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HIV-1 Induced Bystander Apoptosis

Center of Excellence for Infectious Disease, Department of Biomedical Science, Texas Tech University Health Sciences Center, 5001 El Paso Dr, MSB-1 Annex, El Paso, TX 79905, USA
Author to whom correspondence should be addressed.
Viruses 2012, 4(11), 3020-3043;
Submission received: 7 September 2012 / Revised: 19 October 2012 / Accepted: 2 November 2012 / Published: 9 November 2012
(This article belongs to the Special Issue Modulation of Apoptosis by Viral Infection)


Apoptosis of uninfected bystander cells is a key element of HIV pathogenesis and believed to be the driving force behind the selective depletion of CD4+ T cells leading to immunodeficiency. While several viral proteins have been implicated in this process the complex interaction between Env glycoprotein expressed on the surface of infected cells and the receptor and co-receptor expressing bystander cells has been proposed as a major mechanism. HIV-1 utilizes CD4 as the primary receptor for entry into cells; however, it is the viral co-receptor usage that greatly influences CD4 decline and progression to AIDS. This phenomenon is relatively simple for X4 viruses, which arise later during the course of the disease, are considered to be highly fusogenic, and cause a rapid CD4+ T cell decline. However, in contrast, R5 viruses in general have a greater transmissibility, are encountered early during the disease and have a lesser pathogenic potential than the former. The above generalization gets complicated in numerous situations where R5 viruses persist throughout the disease and are capable of causing a rigorous CD4+ T cell decline. This review will discuss the multiple factors that are reported to influence HIV induced bystander apoptosis and pathogenesis including Env glycoprotein phenotype, virus tropism, disease stage, co-receptor expression on CD4+ T cells, immune activation and therapies targeting the viral envelope.

1. Introduction

HIV infections cause a progressive depletion of a select group of immune cells namely the CD4+ T helper cells leading to immunodeficiency. While HIV directly and selectively infects CD4+ T cells, the low levels of infected cells in patients is discordant with the rate of CD4+ T cell decline and argues against the role of direct infection in CD4 loss. In agreement with this, in natural Simian Immunodeficiency Virus (SIV) infections in the wild there is no loss of CD4+ T cells or immunodeficiency in infected animals despite high levels of viremia [1,2]. Early in the 1990s, Gougeon et al. proposed that apoptosis was involved in the selective loss of CD4+ T cells via unknown mechanisms [3]. This led to a plethora of studies trying to determine the mechanism of apoptosis induction during HIV infection [4,5,6,7,8]. While it is now clear from both in vitro and in vivo studies as well as ex vivo culture of Peripheral Blood Mononuclear Cells (PBMCs) from HIV infected individuals that apoptosis is one of the major cause of CD4+ T cell loss in HIV infections, the mechanism behind this phenomenon still remains highly debated [9]. It has been proposed that CD4+ T cell loss may be attributed to one of the following (1) Direct cell killing due to infection; (2) Apoptosis induced by viral proteins like the Env, Tat, Nef, Vpu, Vpr (reviewed by Gougeon 2005) [10]; (3) Cell death due to excessive activation of immune cells-activation induced cell death [11]; (4) Bystander apoptosis of neighboring uninfected cells [9]. Of these, bystander apoptosis appears to encompass an explanation for most of the phenomenon observed during HIV infection that lead to progression to AIDS and remains one of the leading hypothesis for CD4+ T cell loss [3,12,13].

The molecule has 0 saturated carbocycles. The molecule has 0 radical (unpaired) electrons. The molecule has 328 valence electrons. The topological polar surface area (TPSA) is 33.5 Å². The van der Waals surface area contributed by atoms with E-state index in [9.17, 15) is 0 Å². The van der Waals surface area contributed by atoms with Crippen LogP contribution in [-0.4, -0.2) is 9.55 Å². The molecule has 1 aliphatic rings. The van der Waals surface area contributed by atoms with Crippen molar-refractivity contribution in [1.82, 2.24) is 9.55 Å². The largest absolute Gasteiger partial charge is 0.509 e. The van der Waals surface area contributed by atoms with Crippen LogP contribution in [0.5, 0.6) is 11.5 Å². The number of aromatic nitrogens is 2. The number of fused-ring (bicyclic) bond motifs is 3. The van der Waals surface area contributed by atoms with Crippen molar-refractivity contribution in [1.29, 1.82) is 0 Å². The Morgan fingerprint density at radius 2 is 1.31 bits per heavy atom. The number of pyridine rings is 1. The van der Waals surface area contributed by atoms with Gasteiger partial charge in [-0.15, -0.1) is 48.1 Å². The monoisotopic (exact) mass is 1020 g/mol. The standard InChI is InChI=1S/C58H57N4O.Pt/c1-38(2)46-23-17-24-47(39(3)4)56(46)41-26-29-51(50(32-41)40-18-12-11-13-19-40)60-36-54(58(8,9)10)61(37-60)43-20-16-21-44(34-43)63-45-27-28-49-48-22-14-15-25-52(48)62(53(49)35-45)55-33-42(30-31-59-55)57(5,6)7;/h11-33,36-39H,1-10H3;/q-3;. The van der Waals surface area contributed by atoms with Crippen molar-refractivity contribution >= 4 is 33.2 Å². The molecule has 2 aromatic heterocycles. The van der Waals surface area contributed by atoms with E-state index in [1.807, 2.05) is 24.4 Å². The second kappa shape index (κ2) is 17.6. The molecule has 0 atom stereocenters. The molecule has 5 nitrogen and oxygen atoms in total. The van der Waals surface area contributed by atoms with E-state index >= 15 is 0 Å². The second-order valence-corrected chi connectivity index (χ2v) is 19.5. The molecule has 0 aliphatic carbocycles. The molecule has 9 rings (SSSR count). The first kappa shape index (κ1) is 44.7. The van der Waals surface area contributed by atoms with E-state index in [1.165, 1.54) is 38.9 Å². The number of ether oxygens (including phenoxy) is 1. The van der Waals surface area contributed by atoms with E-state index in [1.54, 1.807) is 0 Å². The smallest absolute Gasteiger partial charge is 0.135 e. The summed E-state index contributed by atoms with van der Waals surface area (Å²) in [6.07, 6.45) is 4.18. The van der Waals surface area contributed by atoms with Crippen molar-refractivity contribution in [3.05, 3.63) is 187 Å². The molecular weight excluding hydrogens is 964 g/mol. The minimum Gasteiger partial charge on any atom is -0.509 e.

2. Bystander Apoptosis

It is evident from studies over the years that direct infection is not sufficient to account for all the CD4 loss in HIV infections. This has led to the belief that HIV is able to kill uninfected bystander cells via apoptosis [3]. The first direct evidence for this came from studies by Finkel et al. [6] who demonstrated in lymph node sections that the majority of cells undergoing apoptosis during HIV infection are not actually infected but lie in close proximity of infected cells. While the mechanism of bystander CD4+ T cell loss remains highly debated, the role of the Env glycoprotein in this process is becoming increasingly evident [9,14,15]. This is largely supported by the following arguments: (1) Cell death in HIV infection outnumbers the infected cell population, (2) Depletion of immune cells is restricted to CD4+ helper T cells and as the Env glycoprotein binds to CD4 it most likely plays a role, either directly or indirectly, in CD4+ T cell death. (3) The Env glycoprotein is expressed on the surface of infected cells and can interact with bystander cells expressing CD4 and a co-receptor CXCR4/CCR5. The interaction of Env with bystander cells via the receptor and co-receptor is relatively complex and involves a number of factors that can influence this phenomenon. The same factors that influence Env interaction with bystander cells are also likely to affect bystander apoptosis mediated by Env glycoprotein. Some of the key factors that regulate this process are Env glycoprotein phenotype, virus tropism, disease stage, co-receptor expression on CD4+ T cells, immune activation and therapies targeting the viral envelope.

3. Env Glycoprotein Mediated Fusion